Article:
OSHKOSH, WIS.—Haddon Equipment & Supplies (Haddon) in Vancouver, B.C., was recently named the Girbau Industrial Distributor of the Year for outstanding industrial sales, service and support. Haddon is an employee-owned and operated distributorship serving British Columbia and Yukon.

Disney Resort is First Customer for Central Florida Organics-to-Energy Facility


BAY LAKE, FLA.—Harvest Power unveiled the Central Florida Energy Garden, an organics management and renewable energy facility that is the first of its kind in the United States, converting organic waste into renewable biogas and natural fertilizers. The anaerobic digester combines a unique set of proven technologies and will divert hundreds of thousands of tons of waste from Central Florida landfills. Located within the Reedy Creek Improvement District (RCID), the Energy Garden uses anaerobic digestion—a biological process that relies on trillions of naturally occurring bacteria—to produce renewable biogas. When operating at full capacity, the facility will process more than 120,000 tons of organic materials annually while producing 5.4 megawatts of combined heat and power. “We are immensely proud of the teamwork that transformed this technically sophisticated project from a vision to a reality,” said Alex MacFarlane, Vice President of Project Development. “As North American demand for recycling of organic waste grows, this anaerobic digestion facility is a revelation for what is possible.”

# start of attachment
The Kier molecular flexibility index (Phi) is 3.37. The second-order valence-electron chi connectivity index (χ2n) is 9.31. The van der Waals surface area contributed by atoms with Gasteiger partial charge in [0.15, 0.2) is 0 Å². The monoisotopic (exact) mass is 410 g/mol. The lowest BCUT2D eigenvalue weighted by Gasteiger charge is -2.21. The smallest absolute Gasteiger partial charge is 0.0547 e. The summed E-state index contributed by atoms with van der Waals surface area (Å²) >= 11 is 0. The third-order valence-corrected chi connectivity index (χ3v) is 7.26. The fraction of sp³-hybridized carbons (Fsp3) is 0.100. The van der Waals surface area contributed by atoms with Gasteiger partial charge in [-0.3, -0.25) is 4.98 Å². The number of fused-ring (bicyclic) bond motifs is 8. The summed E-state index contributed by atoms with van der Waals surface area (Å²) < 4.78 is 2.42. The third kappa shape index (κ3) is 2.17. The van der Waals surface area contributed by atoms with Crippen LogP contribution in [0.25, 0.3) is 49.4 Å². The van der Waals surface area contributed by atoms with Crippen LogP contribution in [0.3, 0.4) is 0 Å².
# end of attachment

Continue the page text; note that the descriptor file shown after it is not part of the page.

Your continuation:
NRA Launches Survey to Answer Questions About Food Waste


WASHINGTON, D.C.—The National Restaurant Assn. is calling on restaurant operators to participate in an online survey regarding how much unused food is donated, composted, or sent to landfills and other waste disposal facilities. The information gathered will be used to help develop new ways to reduce food waste in the industry.